Competition generated in part by the transport sector has catapulted lithium to its position as storage technology frontrunner, according to Volker Wachenfeld, senior vice president for hybrid and energy storage integration at SMA Solar Technology.
Writing in a blog for PV Tech Storage on integrating batteries into storage systems, Wachenfeld said different battery technologies were being chosen for different applications that best fitted the specific characteristics of each. Flow batteries look the most appropriate for long duration applications, for instance, lithium works well in providing high power over short durations, while lead acid is low on cost and can be used effectively for applications that are not highly demanding of battery cycle life and efficiency.
“The major game changer was the competitive situation on the market,” he wrote. “Whereas sodium battery suppliers have not been facing strong competition, and actually, there are only three or four of them owning the IP to provide solutions, the lithium world has had to face the fight for the pole position in the e-mobility projects of large OEMs.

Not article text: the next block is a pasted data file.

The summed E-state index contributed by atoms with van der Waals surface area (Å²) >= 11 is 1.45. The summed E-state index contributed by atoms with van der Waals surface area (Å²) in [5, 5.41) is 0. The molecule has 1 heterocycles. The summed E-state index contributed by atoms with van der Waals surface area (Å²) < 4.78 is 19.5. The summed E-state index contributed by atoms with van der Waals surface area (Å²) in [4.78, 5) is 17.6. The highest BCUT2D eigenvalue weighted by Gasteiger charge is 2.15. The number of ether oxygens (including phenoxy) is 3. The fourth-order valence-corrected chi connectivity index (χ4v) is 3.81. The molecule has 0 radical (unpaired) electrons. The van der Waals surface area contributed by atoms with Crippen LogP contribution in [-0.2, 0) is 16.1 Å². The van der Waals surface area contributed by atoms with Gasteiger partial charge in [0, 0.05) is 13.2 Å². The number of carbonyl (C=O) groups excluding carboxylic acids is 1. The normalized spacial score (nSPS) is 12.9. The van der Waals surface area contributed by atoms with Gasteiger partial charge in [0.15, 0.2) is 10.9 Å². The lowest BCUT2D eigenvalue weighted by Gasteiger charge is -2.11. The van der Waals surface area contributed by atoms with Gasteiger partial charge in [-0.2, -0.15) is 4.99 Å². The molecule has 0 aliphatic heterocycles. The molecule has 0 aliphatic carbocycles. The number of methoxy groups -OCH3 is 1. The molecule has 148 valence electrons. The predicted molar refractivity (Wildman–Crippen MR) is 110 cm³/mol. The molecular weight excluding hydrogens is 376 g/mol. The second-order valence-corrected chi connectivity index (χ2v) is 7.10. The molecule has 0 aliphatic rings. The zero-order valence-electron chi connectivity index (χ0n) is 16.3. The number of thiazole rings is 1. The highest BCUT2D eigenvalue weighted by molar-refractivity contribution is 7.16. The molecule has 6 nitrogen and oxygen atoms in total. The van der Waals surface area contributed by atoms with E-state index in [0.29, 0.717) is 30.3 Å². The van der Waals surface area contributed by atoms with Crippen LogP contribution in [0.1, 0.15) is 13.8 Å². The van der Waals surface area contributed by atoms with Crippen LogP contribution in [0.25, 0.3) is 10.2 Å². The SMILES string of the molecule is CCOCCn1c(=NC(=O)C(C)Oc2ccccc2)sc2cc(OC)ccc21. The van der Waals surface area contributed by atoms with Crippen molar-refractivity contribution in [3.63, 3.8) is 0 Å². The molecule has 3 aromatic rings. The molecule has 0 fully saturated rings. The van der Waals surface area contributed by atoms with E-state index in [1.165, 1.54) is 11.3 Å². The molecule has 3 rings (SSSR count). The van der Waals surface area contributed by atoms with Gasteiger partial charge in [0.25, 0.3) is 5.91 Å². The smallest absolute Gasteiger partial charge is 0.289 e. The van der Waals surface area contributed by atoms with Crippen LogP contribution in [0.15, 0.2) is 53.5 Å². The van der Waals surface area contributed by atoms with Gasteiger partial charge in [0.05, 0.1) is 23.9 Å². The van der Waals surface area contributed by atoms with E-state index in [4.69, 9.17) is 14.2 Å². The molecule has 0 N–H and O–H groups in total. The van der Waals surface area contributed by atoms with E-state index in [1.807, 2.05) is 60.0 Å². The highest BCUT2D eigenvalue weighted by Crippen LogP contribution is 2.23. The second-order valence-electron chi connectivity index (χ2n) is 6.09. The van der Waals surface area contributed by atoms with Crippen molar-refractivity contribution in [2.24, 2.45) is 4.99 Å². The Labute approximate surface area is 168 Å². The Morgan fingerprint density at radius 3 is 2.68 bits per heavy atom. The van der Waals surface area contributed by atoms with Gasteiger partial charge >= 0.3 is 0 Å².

“Resulting in huge investments into R&D as well as production capacity, lithium suppliers succeeded in bringing down the costs in a way that changes the game completely,” he added.
“Comparing current or recent tender results for large scale energy projects, lithium seems to beat sodium even if the costs per kWh are compared. And in residential markets, the first lithium battery systems provide a better pricing than lead acid systems, if the costs per ‘usable’ kWh are taken into account – a result of the fact that lithium batteries allow lower depths of discharge without a reduction of the expected lifetime.”
The rapid improvements in lithium technology have now been borne out in deployment numbers wrote Wachenfeld.
“Comparing the figures on the German residential energy storage system (ESS) market, within two short years, from a small share of lithium installations that was not really challenging the leading position of lead acid battery based systems, [lithium is now] dominating this market with more than 80% of installations today.”
Read the full blog here.